was actually started last Friday and finished Monday, but puzzles and the deer got in the way.
The pattern is by Tiny Modernist with the frame available last December and each of the 12 parts being released on the 3rd of the month.
This month is Aladdin.
While I was at it, I stitched a bit more of the vines on the frame as I would rather not have several thousand stitches to go come December when the last segment drops. The frame is being stitched with 4086 sulky, the rest in DMC. The fabric is actually a rather sunny yellow courtesy of Fortnight Fabrics.
has been hanging out on the hill behind our house for several weeks now. I am not sure that there is much there to eat besides ivy, but he has to be finding something. On a few days he has company; today he is on his own.
Like the others of his ilk, these particular black tail deer normally live in the local park and stray out only after dark. Perhaps taking pleasure in being road hazards? One has to wonder. But this was just before 1500 in the afternoon.
it is this wonderful color all of itself. And with fall comes Pumpkin Lattes. (side note – one of the Peet’s near here on Shattuck is too heavy on the spice and lite on the pumpkin syrup. My local Peet’s, who thank goodness have their expresso machine fixed makes them perfectly. They also know me by now…)
Is also made and distributed by Nautilus (see yesterday’s post for the link).
As it turned out, this puzzle was more of a challenge. There were several dozen tiny whimsy pieces, all relevant to farming and harvesting. There were buckets and shoves, rakes and hoes. It was more of a challenge than I was expecting!
Another new puzzle to add to the multitudes I already have on hand. It is laser cut wood and made by Nautilus Puzzles. They have some of the best packaging. No wooden boxes, but a lovely drawstring bag to hold the pieces. If you click on the picture, you will get a larger image and perhaps be able to see some of the fun whimsy cut pieces.
The designer of this piece of dark fun is WitchyStitcher. Called Cryptid – the frame was released last month and the first critter was released yesterday. Mothman (and I am linking you to the excellent Wiki article) also was featured in a 2010 horror film. Apparently a few members of my family have seen it.
This is Mothman.
The fabric is a 16ct Aida (Charles Craft) hand dyed by MyVintageNeedleArts in Sweet Potato. It is the absolute best Halloween background color yet.
Threads are a combination of DMC & Anchor Black along with DMC Diamanté and some light effects combined with a few quiet shades of DMC. It is a lot of Black. I have my own black cone of doom.
This SAL will last till early January. One part releases every week x3 a month (which gives all of us some catch up time. I am hopeful that this will be my only carryover, but I am not holding my breath.
POD (point of distribution – thank you very much) which is in Union City – for those of us who have no clue about anything in Alameda County or the East Bay other than Oakland and Berkeley. Trust me, Union City is about as far as one can get from our house and still be in the same county. Driving there is easy since our operations hours are 1500-1900.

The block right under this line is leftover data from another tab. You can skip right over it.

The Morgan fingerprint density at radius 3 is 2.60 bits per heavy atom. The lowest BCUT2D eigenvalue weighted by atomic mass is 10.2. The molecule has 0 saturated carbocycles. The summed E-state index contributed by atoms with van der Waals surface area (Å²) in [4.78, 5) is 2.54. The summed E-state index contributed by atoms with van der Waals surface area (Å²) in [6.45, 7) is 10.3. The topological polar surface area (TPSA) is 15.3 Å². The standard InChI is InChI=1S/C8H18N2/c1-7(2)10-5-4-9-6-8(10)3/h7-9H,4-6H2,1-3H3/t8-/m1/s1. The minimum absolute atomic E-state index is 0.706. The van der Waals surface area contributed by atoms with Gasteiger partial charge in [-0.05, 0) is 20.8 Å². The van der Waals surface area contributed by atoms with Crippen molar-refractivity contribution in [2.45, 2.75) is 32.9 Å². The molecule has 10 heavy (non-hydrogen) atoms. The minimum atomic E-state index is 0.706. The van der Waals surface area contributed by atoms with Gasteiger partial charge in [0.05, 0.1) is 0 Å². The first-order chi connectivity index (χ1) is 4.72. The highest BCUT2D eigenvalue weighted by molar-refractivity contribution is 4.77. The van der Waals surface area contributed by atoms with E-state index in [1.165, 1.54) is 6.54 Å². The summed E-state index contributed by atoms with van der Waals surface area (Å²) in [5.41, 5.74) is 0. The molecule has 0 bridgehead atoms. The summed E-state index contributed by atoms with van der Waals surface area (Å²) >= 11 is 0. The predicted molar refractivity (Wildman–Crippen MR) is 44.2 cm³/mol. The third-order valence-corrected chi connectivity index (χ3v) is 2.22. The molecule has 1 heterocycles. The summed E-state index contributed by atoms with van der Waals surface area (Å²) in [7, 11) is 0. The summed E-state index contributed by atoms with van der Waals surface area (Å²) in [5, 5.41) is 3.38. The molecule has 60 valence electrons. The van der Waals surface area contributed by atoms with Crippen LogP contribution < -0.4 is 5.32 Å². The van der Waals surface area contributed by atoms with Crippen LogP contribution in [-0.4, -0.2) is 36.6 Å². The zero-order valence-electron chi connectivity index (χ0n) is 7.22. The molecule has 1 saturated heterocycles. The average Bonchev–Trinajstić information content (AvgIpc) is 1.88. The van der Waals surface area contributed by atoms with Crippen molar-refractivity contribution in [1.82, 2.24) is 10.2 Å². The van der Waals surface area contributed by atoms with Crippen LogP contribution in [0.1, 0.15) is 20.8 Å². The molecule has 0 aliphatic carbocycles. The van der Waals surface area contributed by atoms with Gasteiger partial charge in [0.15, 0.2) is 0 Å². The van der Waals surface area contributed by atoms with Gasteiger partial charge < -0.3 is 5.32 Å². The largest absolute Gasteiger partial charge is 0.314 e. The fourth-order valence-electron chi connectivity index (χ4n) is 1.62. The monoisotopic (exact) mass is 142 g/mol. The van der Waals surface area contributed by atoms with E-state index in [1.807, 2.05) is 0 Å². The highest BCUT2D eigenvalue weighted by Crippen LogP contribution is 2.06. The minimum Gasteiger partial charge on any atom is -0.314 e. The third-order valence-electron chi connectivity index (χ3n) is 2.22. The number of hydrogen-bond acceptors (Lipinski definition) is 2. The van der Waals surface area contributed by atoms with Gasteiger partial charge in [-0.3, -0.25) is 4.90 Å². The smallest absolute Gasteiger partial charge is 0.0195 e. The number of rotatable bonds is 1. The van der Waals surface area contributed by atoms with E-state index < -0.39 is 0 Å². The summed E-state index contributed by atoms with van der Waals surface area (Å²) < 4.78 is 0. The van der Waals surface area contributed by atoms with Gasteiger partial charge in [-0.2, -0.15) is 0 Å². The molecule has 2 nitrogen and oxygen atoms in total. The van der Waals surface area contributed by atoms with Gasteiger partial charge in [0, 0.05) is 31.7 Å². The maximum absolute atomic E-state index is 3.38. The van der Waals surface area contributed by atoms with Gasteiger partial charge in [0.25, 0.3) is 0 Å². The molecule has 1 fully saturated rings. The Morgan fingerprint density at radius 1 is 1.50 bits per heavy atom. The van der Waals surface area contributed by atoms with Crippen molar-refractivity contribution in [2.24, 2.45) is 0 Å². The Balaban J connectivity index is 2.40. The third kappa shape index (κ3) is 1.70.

Leaving just after lunch lets me skip the traffic, drive calmly and arrive early enough to sit in the car and stitch for an hour or so prior set up. The days are starting to get shorter and this is an outside set up, so I am really glad we aren’t open later since I detest the East Bay freeways in general and after dark in particular.
As it turns out, once again we are offering all three US available vaccines. Since the majority of who are now coming in are school aged, most immunizations are Pfizer. As it turns out, it is mostly young men. Something to do with wanting to play sports. What impresses me is that more than a few are also dragging along older siblings or parents.
And I am the vaccinator. Three vaccines? Three separate immunization stations. We have everything color coded and have the client head to the correct table. Absolutely no way do any of us want a med error. So I bop between tables as required.
I enjoy working with this crew. It is a mix of county employees, contract employees and volunteers. And any day that we provide more vaccines than workers is a great day.
I am home by 2030 and not completely wiped out.
The pattern is Chocolate Cravings by Deborah Dick of Tempting Tangles.
This particular stitch-a-long is 25 parts total (now that I think of it, same as her Coffee one which I finished last year and have hanging on the dining room wall). I started nagging her then about the fact that she had designed Coffee, and Tea, but no Cocoa. And really, I don’t have a problem with the idea of chocolate instead.
If I remember correctly (hard to do when one is a horrible record keeper and we are 40 weeks into the SAL) the fabric is a Zweigert 16 ct Aida in Mocha (or something very close to that). Except for the two blues which are DMC #12 Perle, the rest of the threads are all Threadworx bought when they discontinued dying #12.
Five parts to go, which means that I actually will be done with this before the end of the year.
when the truth should be avoided.
remember what I said about fever and chills Saturday? Well, my fun lasted through to yesterday morning. So there I am, checking in at the Oakland Outpatient VA facility. They ask me if I have been exposed to COVID.
No. Ill? No. Fever or chills in the last 2 weeks?
And I mention that I had a normal reaction to my booster.
Stupid, stupid, stupid. The screening person then informs me that I can’t be seen.
Why? I don’t have COVID, I haven’t been exposed. I had a normal reaction to a booster, same reaction as I had last February.
She calls the nurse. Nurse says no.
I very quietly and firmly insist on speaking directly to the nurse. I don’t have a choice about today’s visit. I am out of an essential medication.